Substance Dependence and Personality Disorders: Comorbidity and Treatment Outcome in an Inpatient Treatment Population

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Rutgers University

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Journal of Studies on Alcohol and Drugs

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Objective: Personality disorders (PDs) are common among patients with substance dependence, and antisocial PD in particular has been found to have a significant impact on treatment outcomes. Relatively little is known about other comorbid PDs, however. This study was designed to clarify the distribution of PDs among substance dependent patients and assess their role in treatment outcome.

Method: PDs and substance use disorders were diagnosed for 252 (181 male) consecutively admitted substance dependent inpatients using structured clinical interviews. A subsample of these (n = 104) were also followed for 1 year to monitor treatment outcome and relapse.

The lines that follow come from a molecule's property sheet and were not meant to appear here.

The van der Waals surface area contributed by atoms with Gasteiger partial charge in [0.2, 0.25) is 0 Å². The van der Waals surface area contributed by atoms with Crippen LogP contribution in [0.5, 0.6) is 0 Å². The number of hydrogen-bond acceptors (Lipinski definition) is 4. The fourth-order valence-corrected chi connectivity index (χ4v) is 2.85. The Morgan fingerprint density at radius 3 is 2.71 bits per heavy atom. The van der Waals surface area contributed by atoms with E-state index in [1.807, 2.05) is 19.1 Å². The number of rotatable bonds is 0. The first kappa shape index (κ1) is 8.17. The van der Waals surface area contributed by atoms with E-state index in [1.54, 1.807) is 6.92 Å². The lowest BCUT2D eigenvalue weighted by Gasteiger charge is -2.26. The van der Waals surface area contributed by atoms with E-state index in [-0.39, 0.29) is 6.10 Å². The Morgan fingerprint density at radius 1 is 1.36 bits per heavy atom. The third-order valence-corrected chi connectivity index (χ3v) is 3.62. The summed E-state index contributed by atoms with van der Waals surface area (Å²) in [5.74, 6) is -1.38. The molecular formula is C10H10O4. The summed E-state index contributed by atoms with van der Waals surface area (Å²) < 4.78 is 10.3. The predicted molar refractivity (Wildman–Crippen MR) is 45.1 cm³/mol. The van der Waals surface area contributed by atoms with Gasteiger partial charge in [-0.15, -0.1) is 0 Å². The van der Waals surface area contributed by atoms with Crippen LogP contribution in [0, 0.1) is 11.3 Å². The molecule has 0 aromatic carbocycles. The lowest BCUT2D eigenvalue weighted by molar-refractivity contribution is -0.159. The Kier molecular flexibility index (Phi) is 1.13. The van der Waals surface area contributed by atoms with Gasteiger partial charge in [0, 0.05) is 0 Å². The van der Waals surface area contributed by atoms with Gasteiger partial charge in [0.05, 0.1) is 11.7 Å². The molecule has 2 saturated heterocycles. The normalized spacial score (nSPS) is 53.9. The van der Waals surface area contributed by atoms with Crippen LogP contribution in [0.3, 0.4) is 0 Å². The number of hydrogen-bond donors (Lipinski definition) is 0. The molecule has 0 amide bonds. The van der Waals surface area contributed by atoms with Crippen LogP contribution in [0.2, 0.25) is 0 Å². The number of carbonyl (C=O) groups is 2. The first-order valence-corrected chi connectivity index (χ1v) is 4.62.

Results: Fifty percent of the patients were diagnosed with one or more personality disorders, but no consistent relationships between drug of choice and PDs were found. The likelihood of relapse, however, increased significantly with the diagnosis of a PD. Only 6% of the patients who received more than one PD diagnosis were maintaining sobriety at the end of 1 year compared with 44% of those with no PD diagnoses. A preference for cocaine was also a significant predictor of relapse.

Conclusions: The low participation rate for the treatment outcome study and other methodological limitations render the study results tentative. Nevertheless, the findings suggest that more attention should be given to Axis II disorders in substance dependence research and treatment.


Journal of Studies on Alcohol and Drugs, Vol. 60, No. 2 (March 1999): 271-277. DOI.

Timothy Melchert was affiliated with Texas Tech University at the time of publication.